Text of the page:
So to summarize, we have a previously healthy three-year-old who started taking amoxicillin, about ten to eleven days into the course for otitis media, developed a rash, which was apparently urticarial, there was an outside facility, had fever, some systemic symptoms, maybe some joint pain, signs of inflammation and elevated white count and CRP, maybe some dehydration, received the full kitchen sink for anaphylaxis, though we’re not convinced that she truly had anaphylaxis. And has now come in with this kind of irregular rash, which is a little bit harder for us to define, but it doesn’t seem like erythema multiforme, maybe urticarial, probably urticarial…
Dr. Robert Becker: I would say so.
Dr. Bryan Fate: But overall feeling better, no further systemic symptoms, no fever in clinic, no signs of her immune system being revved up. And so I think in terms of maybe a top three, we have talked about anaphylaxis, which we’ve nixed. We’ve talked about a serum sickness like reaction, if we’re going to attribute to the drug that fits the illness script the best. We’ve also talked about a host of other things that could potentially cause it like Lyme disease, like any kind of viral infection with exanthem, and it doesn’t seem like there’s any other bacterial process for seeing, and if she’s getting better, most likely not a rheumatologic process or an oncologic process. So why don’t you tell us what happened there on? What was the diagnosis and what happened with the kid?
Dr. Robert Becker: So it was a serum sickness like reaction.
Dr. Bryan Fate: Wow.
Dr. Robert Becker: Yes. The treatment for serum sickness like reactions is conservative. There’s really not a lot you need to do other than withdrawing the offending agent, the long-term prognosis is really excellent. There’s not a whole lot of long-term effects from the serum sickness like reaction. There are times when serum sickness and serum sickness like reactions can have some kidney involvement. And so, especially if you’ve got a DMI, I think it would be prudent to get your analysis to make sure they’re not spilling protein in their urine. And certainly if they are, getting our nephrologist friends involved, because there’s all these other tests with compliment proteins and things like that that they’ll want to look at and potentially follow if there’s significant kidney involvement, but that’s much more common in serum sickness than serum sickness like reactions.
Dr. Bryan Fate: If we had two take-home messages for our viewers that you want them to leave with, what would you say those are?
Dr. Robert Becker: One thing is that in a world where rashes are so frequent, how can we determine if our rash is truly due to a drug or not? And I think a lot of that comes down to, as you mentioned, having almost an illness script for each type of these drug reactions and paying really close attention to the chronology and what features are associated with it, and what drug reactions we know to be associated with specific medications, because we know which drug associations are associated with which drugs for the most part.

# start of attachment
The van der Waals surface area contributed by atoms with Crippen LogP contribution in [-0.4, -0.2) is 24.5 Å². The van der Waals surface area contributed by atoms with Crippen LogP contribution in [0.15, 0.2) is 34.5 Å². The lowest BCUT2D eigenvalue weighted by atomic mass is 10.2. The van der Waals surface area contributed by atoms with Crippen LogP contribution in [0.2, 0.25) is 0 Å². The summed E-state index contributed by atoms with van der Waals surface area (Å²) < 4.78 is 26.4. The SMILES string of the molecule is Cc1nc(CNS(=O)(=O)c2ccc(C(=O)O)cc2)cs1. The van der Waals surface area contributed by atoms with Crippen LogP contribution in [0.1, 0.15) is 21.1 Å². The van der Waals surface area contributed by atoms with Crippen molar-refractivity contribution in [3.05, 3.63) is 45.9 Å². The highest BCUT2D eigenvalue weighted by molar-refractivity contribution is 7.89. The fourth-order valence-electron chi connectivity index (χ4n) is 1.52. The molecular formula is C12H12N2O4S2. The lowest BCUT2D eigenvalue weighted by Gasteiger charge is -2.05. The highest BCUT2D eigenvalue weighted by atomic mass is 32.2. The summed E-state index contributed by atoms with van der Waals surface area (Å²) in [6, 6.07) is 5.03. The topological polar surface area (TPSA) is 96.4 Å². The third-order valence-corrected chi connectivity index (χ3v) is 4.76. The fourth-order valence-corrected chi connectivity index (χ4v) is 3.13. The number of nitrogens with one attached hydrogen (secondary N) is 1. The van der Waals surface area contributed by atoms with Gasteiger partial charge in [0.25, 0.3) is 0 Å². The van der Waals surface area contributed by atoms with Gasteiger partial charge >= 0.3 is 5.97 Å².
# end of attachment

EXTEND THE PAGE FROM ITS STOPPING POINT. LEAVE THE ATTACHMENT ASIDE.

Dr. Bryan Fate: So if you had a serum sickness like reaction to vitamin D…
Dr. Robert Becker: You’d probably be backing up.
And I’d also recommend, if we’re not sure if something is truly an allergy, sending them to an allergy specialist to try to help determine which drugs can we or can’t we give, particularly for kids with these long drug allergy lists, because oftentimes those are also kids who are going to be more vulnerable to other health problems in the future and need antibiotics again. And to not have our full repertoire of tools, could be potentially dangerous or at least not up to the highest quality of care that we could potentially provide for kids. So if we can expand that range of tools that we have, it’ll serve our kids better.
Dr. Bryan Fate: Thank you so much for your insight today, Dr. Becker, until it’s time to crack another case, an original musical number to help solidify our key concepts and hopefully tug at your heartstrings.
*guitar music playing*
Help me out I’m stuck in an allergy jail
Had a rash one time and they put me here
Can’t take the same medicines
Pathogens more resistant
I’m using my one phone call
To call an allergist
And talk to the pharmacist
*voice on phone speaker* This is pharmacy, how can I help you?
What medicine were you taking, and how long were you takin’ it
Use your derm-y nomenclature when describing the rash
Were there other symptoms, have you had the drug before?
Does it fit into a pattern that in pharm is understood?
And if doesn’t equate
You got two roads to take
One is to re-challenge if you’re sure
Two, if there’s doubt open the door
To your friend the allergist
She’s got all kind of tests
To put the question to rest
And finally break the shackles of that
Allergy jail, allergy jail, allergy jail
Dr. Angela Kade Goepferd: Thank you for joining us for Talking Pediatrics. Come back each week for a new episode with our caregivers and experts in pediatric health. Our executive producer and showrunner is Ilza Vogel. Episodes are engineered, produced and edited by Jake Beaver. Lexi Dingman is our marketing representative.